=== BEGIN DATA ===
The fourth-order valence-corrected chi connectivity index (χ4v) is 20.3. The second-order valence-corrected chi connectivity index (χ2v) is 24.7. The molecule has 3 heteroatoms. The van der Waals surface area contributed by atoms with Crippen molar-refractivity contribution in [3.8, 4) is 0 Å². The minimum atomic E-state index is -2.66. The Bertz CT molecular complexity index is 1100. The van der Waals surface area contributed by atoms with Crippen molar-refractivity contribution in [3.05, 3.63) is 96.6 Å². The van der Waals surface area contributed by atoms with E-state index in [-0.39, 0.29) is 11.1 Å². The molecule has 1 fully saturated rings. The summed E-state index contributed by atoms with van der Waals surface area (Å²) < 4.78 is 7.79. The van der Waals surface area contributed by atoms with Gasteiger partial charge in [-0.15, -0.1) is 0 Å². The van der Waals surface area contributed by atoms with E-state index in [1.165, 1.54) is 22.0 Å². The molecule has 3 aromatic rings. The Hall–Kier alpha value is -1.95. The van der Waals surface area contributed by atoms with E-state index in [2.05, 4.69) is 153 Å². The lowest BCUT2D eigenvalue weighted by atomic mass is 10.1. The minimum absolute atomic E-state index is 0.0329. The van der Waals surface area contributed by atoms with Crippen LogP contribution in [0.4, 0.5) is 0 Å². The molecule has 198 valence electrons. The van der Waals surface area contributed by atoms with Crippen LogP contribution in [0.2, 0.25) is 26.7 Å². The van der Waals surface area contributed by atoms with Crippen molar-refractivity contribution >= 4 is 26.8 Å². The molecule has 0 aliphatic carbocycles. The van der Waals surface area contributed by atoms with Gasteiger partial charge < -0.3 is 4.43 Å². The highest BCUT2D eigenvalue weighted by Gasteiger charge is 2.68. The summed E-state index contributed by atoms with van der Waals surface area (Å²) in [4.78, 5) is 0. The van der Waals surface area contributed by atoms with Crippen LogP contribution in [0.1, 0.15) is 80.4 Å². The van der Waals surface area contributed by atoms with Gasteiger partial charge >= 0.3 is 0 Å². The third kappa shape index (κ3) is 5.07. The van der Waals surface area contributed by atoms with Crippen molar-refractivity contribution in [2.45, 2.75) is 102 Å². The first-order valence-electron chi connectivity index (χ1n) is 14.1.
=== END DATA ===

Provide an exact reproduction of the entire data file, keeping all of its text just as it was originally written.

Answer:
The fourth-order valence-corrected chi connectivity index (χ4v) is 20.3. The second-order valence-corrected chi connectivity index (χ2v) is 24.7. The molecule has 3 heteroatoms. The van der Waals surface area contributed by atoms with Crippen molar-refractivity contribution in [3.8, 4) is 0 Å². The minimum atomic E-state index is -2.66. The Bertz CT molecular complexity index is 1100. The van der Waals surface area contributed by atoms with Crippen molar-refractivity contribution in [3.05, 3.63) is 96.6 Å². The van der Waals surface area contributed by atoms with E-state index in [-0.39, 0.29) is 11.1 Å². The molecule has 1 fully saturated rings. The summed E-state index contributed by atoms with van der Waals surface area (Å²) < 4.78 is 7.79. The van der Waals surface area contributed by atoms with Gasteiger partial charge in [-0.15, -0.1) is 0 Å². The van der Waals surface area contributed by atoms with E-state index in [1.165, 1.54) is 22.0 Å². The molecule has 3 aromatic rings. The Hall–Kier alpha value is -1.95. The van der Waals surface area contributed by atoms with E-state index in [2.05, 4.69) is 153 Å². The lowest BCUT2D eigenvalue weighted by atomic mass is 10.1. The minimum absolute atomic E-state index is 0.0329. The van der Waals surface area contributed by atoms with Crippen LogP contribution in [0.4, 0.5) is 0 Å². The molecule has 198 valence electrons. The van der Waals surface area contributed by atoms with Crippen LogP contribution in [0.2, 0.25) is 26.7 Å². The van der Waals surface area contributed by atoms with Crippen molar-refractivity contribution >= 4 is 26.8 Å². The molecule has 0 aliphatic carbocycles. The van der Waals surface area contributed by atoms with Gasteiger partial charge < -0.3 is 4.43 Å². The highest BCUT2D eigenvalue weighted by Gasteiger charge is 2.68. The summed E-state index contributed by atoms with van der Waals surface area (Å²) in [4.78, 5) is 0. The van der Waals surface area contributed by atoms with Crippen LogP contribution in [0.1, 0.15) is 80.4 Å². The van der Waals surface area contributed by atoms with Gasteiger partial charge >= 0.3 is 0 Å². The third kappa shape index (κ3) is 5.07. The van der Waals surface area contributed by atoms with Crippen molar-refractivity contribution in [2.45, 2.75) is 102 Å². The first-order valence-electron chi connectivity index (χ1n) is 14.1.